The discovery of a 13 billion-year-old cosmic cloud of gas enabled a team of Carnegie astronomers to perform the earliest-ever measurement of how the universe was enriched with a diversity of chemical elements.
The Big Bang started the universe as a hot, murky soup of extremely energetic particles that was rapidly expanding. As this material spread out, it cooled, and the particles coalesced into neutral hydrogen gas.
The universe stayed dark, without any luminous sources, until gravity condensed matter into the first stars and galaxies.
All stars, including this first generation, act as chemical factories, synthesizing almost all of the elements that make up the world around us. When the original stars exploded as supernovae, they spewed out the elements that they created, seeding the surrounding gas.
Subsequent generations of stars incorporated these elements and steadily increased the chemical abundances of their surroundings.
But the first stars formed in a still pristine, cold universe. Consequently these initial stars produced elements in different proportions than those synthesized by younger stars, which were formed in an environment that was already enriched by earlier generations.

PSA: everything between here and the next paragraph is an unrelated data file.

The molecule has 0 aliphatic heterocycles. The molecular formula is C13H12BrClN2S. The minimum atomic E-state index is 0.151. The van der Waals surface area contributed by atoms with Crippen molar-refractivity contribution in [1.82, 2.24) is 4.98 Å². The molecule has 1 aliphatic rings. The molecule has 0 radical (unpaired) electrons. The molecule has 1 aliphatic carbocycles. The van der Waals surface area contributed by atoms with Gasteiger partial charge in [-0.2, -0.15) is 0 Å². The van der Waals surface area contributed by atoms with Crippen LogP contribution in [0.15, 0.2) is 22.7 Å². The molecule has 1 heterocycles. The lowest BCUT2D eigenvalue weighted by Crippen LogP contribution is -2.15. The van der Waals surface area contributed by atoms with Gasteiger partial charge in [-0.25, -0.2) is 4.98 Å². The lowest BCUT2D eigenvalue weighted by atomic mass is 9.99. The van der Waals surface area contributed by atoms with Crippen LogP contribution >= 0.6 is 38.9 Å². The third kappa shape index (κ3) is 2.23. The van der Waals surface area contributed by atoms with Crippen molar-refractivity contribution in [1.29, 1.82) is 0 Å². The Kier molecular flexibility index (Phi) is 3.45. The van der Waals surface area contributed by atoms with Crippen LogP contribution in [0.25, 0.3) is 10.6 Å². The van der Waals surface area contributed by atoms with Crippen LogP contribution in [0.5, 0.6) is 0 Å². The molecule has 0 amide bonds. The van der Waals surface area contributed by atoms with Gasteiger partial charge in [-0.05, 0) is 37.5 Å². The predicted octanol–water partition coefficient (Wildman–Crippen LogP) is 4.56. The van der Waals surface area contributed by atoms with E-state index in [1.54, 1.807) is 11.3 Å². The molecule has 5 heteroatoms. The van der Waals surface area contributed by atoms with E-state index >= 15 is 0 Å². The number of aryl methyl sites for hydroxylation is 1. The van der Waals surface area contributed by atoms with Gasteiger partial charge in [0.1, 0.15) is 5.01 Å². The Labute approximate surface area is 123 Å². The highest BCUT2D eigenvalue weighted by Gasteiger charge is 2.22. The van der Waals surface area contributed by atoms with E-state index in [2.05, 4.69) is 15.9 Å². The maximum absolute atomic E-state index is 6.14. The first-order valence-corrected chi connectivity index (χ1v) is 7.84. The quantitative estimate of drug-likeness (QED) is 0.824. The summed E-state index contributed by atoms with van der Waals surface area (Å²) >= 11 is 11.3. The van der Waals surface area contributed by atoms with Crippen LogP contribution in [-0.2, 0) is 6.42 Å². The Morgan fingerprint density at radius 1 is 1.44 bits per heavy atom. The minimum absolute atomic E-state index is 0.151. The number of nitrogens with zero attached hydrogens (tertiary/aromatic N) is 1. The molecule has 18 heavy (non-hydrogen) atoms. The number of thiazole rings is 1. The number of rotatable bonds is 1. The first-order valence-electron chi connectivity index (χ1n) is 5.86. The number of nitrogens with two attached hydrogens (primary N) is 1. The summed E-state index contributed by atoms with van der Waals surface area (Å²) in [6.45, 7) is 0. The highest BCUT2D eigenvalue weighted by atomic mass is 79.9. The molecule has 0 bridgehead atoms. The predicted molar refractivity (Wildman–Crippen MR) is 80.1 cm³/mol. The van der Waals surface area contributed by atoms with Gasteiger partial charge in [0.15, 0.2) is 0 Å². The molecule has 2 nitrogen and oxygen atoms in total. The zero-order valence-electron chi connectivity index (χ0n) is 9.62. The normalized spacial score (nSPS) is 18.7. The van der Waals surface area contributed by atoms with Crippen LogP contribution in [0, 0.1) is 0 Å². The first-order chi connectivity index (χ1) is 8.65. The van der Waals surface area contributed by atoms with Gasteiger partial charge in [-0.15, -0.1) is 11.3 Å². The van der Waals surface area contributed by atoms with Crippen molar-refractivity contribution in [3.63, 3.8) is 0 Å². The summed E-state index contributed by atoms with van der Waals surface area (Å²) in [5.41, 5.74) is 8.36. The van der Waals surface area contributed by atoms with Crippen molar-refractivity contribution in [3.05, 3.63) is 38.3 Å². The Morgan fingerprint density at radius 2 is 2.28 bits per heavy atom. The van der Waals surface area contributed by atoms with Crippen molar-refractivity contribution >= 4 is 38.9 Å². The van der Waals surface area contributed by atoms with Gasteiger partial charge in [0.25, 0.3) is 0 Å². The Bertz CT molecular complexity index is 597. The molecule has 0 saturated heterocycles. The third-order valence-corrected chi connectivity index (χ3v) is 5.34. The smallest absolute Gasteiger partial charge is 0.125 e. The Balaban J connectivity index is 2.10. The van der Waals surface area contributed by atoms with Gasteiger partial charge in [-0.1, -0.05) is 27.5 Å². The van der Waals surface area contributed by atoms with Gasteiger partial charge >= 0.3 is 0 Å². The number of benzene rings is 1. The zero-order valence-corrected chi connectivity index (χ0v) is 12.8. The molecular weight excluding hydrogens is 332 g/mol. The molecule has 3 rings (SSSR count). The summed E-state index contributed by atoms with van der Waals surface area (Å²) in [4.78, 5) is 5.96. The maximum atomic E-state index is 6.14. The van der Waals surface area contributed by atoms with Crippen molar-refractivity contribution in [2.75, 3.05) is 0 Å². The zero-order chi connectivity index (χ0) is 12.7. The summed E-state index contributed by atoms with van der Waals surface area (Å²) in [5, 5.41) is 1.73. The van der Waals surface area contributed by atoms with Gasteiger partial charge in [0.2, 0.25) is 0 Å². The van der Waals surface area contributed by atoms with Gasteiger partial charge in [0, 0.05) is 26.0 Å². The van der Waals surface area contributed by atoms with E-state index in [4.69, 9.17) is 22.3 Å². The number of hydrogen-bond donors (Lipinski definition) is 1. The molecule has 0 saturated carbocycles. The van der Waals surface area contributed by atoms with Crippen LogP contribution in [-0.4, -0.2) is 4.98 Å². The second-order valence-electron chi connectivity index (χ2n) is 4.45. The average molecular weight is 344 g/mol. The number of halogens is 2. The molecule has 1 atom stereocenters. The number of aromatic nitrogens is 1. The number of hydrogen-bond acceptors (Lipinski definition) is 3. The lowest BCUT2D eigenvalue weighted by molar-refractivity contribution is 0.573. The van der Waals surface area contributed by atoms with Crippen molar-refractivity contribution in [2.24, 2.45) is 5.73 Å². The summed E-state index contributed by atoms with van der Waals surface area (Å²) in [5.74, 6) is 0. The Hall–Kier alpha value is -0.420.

Looking back in time far enough, one may expect cosmic gas clouds to show the tell-tale signature of the peculiar element ratios made by the first stars.
Quasars are tremendously luminous objects comprised of enormous black holes accreting matter at the centers of massive galaxies. Because the gas cloud exists between the quasar and us on Earth, the quasar’s incredibly bright light must pass through it to get to us and astronomers can take advantage of this to understand the cloud’s chemistry.
The team found that the cloud’s chemical makeup was quite modern, and not as primitive as expected if dominated by the first stars.
Although it formed only 850 million years after the Big Bang, its chemical abundances were already as high as those typically seen in cosmic gas clouds that were formed several billion years later.
Apparently, the first generation of stars had already expired by the time the cloud formed Researcher said.
This shows that the universe was rapidly swamped by the chemical products of later generations of stars, even before most of the present day galaxies were in place.
The research was published in Carnegie Institution for Science